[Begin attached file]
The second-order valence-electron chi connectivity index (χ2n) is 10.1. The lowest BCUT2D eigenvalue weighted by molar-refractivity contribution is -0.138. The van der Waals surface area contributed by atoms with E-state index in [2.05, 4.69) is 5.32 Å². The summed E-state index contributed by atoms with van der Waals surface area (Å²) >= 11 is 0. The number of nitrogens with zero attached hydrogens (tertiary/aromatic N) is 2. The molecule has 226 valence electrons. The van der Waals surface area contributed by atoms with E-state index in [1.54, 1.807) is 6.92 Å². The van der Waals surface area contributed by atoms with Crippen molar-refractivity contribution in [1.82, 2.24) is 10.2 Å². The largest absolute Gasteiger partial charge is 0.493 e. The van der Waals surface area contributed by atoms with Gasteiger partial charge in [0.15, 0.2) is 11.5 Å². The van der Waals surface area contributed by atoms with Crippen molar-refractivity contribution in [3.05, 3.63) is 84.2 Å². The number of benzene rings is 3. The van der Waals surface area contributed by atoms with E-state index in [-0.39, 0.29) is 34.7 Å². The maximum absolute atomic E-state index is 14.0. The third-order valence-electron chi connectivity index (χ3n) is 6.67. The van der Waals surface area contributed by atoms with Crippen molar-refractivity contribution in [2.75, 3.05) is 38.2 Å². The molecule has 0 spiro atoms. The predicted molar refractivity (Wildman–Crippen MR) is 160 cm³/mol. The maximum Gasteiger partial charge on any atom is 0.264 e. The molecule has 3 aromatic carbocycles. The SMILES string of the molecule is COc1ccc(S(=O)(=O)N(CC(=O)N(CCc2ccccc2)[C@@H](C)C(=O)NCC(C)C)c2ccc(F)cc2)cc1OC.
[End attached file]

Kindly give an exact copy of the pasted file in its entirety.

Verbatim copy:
The second-order valence-electron chi connectivity index (χ2n) is 10.1. The lowest BCUT2D eigenvalue weighted by molar-refractivity contribution is -0.138. The van der Waals surface area contributed by atoms with E-state index in [2.05, 4.69) is 5.32 Å². The summed E-state index contributed by atoms with van der Waals surface area (Å²) >= 11 is 0. The number of nitrogens with zero attached hydrogens (tertiary/aromatic N) is 2. The molecule has 226 valence electrons. The van der Waals surface area contributed by atoms with E-state index in [1.54, 1.807) is 6.92 Å². The van der Waals surface area contributed by atoms with Crippen molar-refractivity contribution in [1.82, 2.24) is 10.2 Å². The largest absolute Gasteiger partial charge is 0.493 e. The van der Waals surface area contributed by atoms with Gasteiger partial charge in [0.15, 0.2) is 11.5 Å². The van der Waals surface area contributed by atoms with Crippen molar-refractivity contribution in [3.05, 3.63) is 84.2 Å². The number of benzene rings is 3. The van der Waals surface area contributed by atoms with E-state index in [-0.39, 0.29) is 34.7 Å². The maximum absolute atomic E-state index is 14.0. The third-order valence-electron chi connectivity index (χ3n) is 6.67. The van der Waals surface area contributed by atoms with Crippen molar-refractivity contribution in [2.75, 3.05) is 38.2 Å². The molecule has 0 spiro atoms. The predicted molar refractivity (Wildman–Crippen MR) is 160 cm³/mol. The maximum Gasteiger partial charge on any atom is 0.264 e. The molecule has 3 aromatic carbocycles. The SMILES string of the molecule is COc1ccc(S(=O)(=O)N(CC(=O)N(CCc2ccccc2)[C@@H](C)C(=O)NCC(C)C)c2ccc(F)cc2)cc1OC.